- 11. Lindberg SE, Brooks S, Lin C-J, Scott KJ, Landis MS, et al. (2002) Dynamic Oxidation of Gaseous Mercury in the Arctic Troposphere at Polar Sunrise. Environmental Science & Technology 36: : 1245–1256. Available: http://dx.doi.org/10.1021/es0111941. Accessed 14 December 2012.
- 12. Lalonde JD, Poulain AJ, Amyot M (2002) The Role of Mercury Redox Reactions in Snow on Snow-to-Air Mercury Transfer. Environmental Science & Technology 36: : 174–178. Available: http://dx.doi.org/10.1021/es010786g. Accessed 14 December 2012.
- 13. Lalonde JD, Amyot M, Doyon M-R, Auclair J-C (2003) Photo-induced Hg(II) reduction in snow from the remote and temperate Experimental Lakes Area (Ontario, Canada). Journal of Geophysical Research: Atmospheres (1984–2012) 108: 4200.
- 14. Nelson SJ, Fernandez IJ, Kahl JS (2010) A review of mercury concentration and deposition in snow in eastern temperate North America. Hydrological Processes 24: 1971–1980.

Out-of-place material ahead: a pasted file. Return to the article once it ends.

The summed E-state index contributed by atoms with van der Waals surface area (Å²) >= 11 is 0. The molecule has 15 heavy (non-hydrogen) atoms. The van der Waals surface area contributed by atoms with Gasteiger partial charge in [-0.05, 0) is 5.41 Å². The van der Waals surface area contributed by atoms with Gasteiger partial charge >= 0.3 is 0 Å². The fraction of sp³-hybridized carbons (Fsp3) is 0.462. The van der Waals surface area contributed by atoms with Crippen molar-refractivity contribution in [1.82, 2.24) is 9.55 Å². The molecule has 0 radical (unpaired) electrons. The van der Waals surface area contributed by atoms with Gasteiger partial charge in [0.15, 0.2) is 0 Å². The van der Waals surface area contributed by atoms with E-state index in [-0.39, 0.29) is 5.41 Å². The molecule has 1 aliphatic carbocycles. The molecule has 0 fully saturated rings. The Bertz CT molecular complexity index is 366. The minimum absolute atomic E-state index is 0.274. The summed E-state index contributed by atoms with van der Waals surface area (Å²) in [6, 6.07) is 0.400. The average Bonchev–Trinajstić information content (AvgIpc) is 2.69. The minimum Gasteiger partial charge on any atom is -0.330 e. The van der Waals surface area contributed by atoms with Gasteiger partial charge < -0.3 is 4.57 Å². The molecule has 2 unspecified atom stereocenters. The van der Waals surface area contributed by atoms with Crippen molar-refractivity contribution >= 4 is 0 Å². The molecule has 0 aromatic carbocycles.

- 15. Faïn X, Grangeon S, Bahlmann E, Fritsche J, Obrist D, et al. (2007) Diurnal production of gaseous mercury in the alpine snowpack before snowmelt. Journal of Geophysical Research 112: : D21311. Available: http://www.agu.org/pubs/crossref/2007/2007JD008520.shtml. Accessed 14 December 2012.
- 16. Dommergue A, Ferrari CP, Poissant L, Gauchard P-A, Boutron CF (2003) Diurnal Cycles of Gaseous Mercury within the Snowpack at Kuujjuarapik/Whapmagoostui, Québec, Canada. Environmental Science & Technology 37: : 3289–3297. Available: http://dx.doi.org/10.1021/es026242b. Accessed 14 December 2012.
- 17. Choi H-D, Holsen TM (2009) Gaseous mercury fluxes from the forest floor of the Adirondacks. Environmental pollution (Barking, Essex□: 1987) 157: : 592–600. Available: http://dx.doi.org/10.1016/j.envpol.2008.08.020. Accessed 14 December 2012.